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Someone asked me, and I told them I would try to find out... what is the meaning of this symbol:

B'L     or     BL'

(I'm not sure if the tick comes before or after the L. It was found on a "nerd clock". The value of this symbol, by the way, is 1.

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closed as off topic by Felipe Voloch, Alain Valette, Gerald Edgar, j.c., Andy Putman Feb 19 '13 at 22:19

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up vote 11 down vote accepted

Apparently, it is supposed to be Legendre's constant, also known as $1$.

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This is the clock: – Dan Piponi Apr 22 '10 at 22:24
That makes me flash on a dialogue from my youth: Professor (slow Texas drawl): That's almost as useful as knowing Bieberbach's constant. Student (the stooge): What's Bieberbach's constant? Professor: One-fourth. – Carl Weisman Apr 22 '10 at 23:26
Isn't there a similar story (with Edmund Landau) concerning the "Caratheodory constant"? – Yemon Choi Apr 22 '10 at 23:33
Can someone please post a link where we can buy the clock? – Joel David Hamkins Apr 23 '10 at 0:43
A clock set in Computer Modern is somewhat cute :) – Mariano Suárez-Alvarez Apr 23 '10 at 1:02


This was supposed to be a comment to Mariano's answer, but it seems too long for a comment.

Somebody gave me that clock for Christmas and all along I thought $B_L'=1$ was some silly Physics constant... but it seems Mariano is right, and this refers to Legendre's constant (at least, that's the case according to this other site).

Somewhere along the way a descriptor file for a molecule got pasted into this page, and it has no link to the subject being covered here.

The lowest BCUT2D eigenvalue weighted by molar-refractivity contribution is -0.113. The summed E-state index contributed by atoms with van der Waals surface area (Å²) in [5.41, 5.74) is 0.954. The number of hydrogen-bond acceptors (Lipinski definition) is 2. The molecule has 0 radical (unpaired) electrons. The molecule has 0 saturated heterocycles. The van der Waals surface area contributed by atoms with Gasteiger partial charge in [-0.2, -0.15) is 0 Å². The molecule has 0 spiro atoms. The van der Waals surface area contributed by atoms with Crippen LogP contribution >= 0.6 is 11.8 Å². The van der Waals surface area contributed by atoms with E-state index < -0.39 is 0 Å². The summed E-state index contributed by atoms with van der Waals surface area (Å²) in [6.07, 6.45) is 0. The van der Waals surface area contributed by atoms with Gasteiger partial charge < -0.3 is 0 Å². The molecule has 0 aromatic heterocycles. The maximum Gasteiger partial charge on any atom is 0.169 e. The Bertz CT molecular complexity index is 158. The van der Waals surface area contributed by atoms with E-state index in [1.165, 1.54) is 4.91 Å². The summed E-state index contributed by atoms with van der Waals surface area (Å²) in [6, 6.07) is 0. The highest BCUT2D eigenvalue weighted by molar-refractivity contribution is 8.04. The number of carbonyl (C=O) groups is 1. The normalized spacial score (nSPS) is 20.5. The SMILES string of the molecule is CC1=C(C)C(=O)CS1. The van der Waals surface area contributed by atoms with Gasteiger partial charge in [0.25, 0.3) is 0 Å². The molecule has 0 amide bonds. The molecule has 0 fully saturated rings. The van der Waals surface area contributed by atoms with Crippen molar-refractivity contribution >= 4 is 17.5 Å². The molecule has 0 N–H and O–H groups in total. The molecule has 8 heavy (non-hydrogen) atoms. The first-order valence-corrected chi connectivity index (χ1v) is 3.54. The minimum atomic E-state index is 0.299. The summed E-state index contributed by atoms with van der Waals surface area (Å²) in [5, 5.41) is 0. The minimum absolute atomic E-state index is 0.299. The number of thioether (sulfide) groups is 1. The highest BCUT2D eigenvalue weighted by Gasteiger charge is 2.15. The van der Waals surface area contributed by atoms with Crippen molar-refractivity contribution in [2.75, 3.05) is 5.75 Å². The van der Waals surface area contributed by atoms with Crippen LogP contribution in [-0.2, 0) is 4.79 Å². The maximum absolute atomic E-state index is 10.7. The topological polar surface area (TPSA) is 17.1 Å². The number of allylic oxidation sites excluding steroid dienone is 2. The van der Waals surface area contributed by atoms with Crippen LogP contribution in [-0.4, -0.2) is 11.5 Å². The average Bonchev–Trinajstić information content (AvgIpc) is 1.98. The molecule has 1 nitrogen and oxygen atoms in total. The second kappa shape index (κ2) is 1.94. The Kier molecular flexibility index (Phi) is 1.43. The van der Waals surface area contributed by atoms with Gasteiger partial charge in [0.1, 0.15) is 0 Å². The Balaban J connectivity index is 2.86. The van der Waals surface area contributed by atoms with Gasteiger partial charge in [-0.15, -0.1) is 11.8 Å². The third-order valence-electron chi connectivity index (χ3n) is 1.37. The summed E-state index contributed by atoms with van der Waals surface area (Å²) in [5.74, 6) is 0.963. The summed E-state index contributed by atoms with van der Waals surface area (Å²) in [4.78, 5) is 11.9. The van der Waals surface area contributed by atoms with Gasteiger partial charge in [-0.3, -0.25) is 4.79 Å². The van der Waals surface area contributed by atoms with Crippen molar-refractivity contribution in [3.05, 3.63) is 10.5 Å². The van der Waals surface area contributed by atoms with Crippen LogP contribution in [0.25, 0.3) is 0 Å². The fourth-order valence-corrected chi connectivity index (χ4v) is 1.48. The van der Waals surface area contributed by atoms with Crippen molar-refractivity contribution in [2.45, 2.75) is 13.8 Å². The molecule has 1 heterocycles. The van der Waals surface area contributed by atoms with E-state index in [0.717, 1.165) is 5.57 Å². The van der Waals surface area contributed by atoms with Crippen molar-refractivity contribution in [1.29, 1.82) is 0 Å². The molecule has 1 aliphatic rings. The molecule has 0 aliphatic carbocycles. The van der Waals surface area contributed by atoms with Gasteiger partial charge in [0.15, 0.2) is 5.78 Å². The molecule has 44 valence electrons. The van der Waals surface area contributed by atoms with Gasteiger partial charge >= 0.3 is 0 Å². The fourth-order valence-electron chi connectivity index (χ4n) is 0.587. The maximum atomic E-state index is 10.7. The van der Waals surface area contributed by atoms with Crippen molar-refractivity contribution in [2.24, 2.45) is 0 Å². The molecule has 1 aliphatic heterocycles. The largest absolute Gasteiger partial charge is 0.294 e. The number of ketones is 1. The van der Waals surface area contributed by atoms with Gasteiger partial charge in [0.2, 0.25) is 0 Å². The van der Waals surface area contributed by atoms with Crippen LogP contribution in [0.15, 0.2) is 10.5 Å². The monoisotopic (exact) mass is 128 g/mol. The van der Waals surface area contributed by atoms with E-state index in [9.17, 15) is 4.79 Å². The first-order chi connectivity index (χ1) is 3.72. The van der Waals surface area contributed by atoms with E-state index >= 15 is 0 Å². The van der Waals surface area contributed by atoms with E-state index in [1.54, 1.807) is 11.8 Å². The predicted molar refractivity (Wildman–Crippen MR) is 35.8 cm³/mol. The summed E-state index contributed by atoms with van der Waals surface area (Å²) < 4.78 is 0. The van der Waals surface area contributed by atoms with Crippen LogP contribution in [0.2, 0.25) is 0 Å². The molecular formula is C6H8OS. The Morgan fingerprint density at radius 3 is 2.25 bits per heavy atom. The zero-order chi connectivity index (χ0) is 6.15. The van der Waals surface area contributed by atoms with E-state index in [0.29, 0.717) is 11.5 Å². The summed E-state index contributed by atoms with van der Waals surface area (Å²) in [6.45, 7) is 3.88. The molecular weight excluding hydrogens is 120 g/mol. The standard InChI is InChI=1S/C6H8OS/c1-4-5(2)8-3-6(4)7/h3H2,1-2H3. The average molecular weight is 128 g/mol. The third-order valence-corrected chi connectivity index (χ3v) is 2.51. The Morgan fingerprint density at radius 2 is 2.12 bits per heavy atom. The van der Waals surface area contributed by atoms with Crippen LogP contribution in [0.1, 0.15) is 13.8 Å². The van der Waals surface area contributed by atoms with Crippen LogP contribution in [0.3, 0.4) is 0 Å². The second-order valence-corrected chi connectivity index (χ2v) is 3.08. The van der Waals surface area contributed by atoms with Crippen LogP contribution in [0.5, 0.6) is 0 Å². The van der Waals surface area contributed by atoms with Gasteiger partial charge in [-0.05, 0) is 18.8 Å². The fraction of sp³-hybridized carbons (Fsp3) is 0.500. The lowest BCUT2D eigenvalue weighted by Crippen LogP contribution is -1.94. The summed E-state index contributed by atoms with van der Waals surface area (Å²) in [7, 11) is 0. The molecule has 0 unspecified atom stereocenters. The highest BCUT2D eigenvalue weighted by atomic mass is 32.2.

I was terribly curious, though, to find out where this notation came from and decided to go right to the source, "Essai sur la Theorie des Nombres", by Legendre. Amazingly, our friends at Google have scanned the whole book, and the whole volume is freely available here. It is a large volume, however! So it was not easy to locate the exact place where Legendre talks about the prime counting function. A nice paper by Goldstein in the American Math Monthly, "A history of the prime number theorem"" was very helpful to locate the exact reference: p. 394-398 in the second edition of the "Essai sur..." by Legendre.

In p. 395, Legendre explains that $\pi(x)$, the number of primes $\leq x$, seems to grow like $$\frac{x}{A\log x + B}$$ and conjectures that $A=1$ and $B=-1.08366\ldots$ (now a famous mistake, since later on the proofs of the prime number theorem would show that $B=1$). But, in any case, Legendre himself called this constant $B$ and I suppose somebody added the subscript $L$, to $B_L$, to remind us of Legendre's name.

However, I am still puzzled by the apostrophe, $B_L'$.

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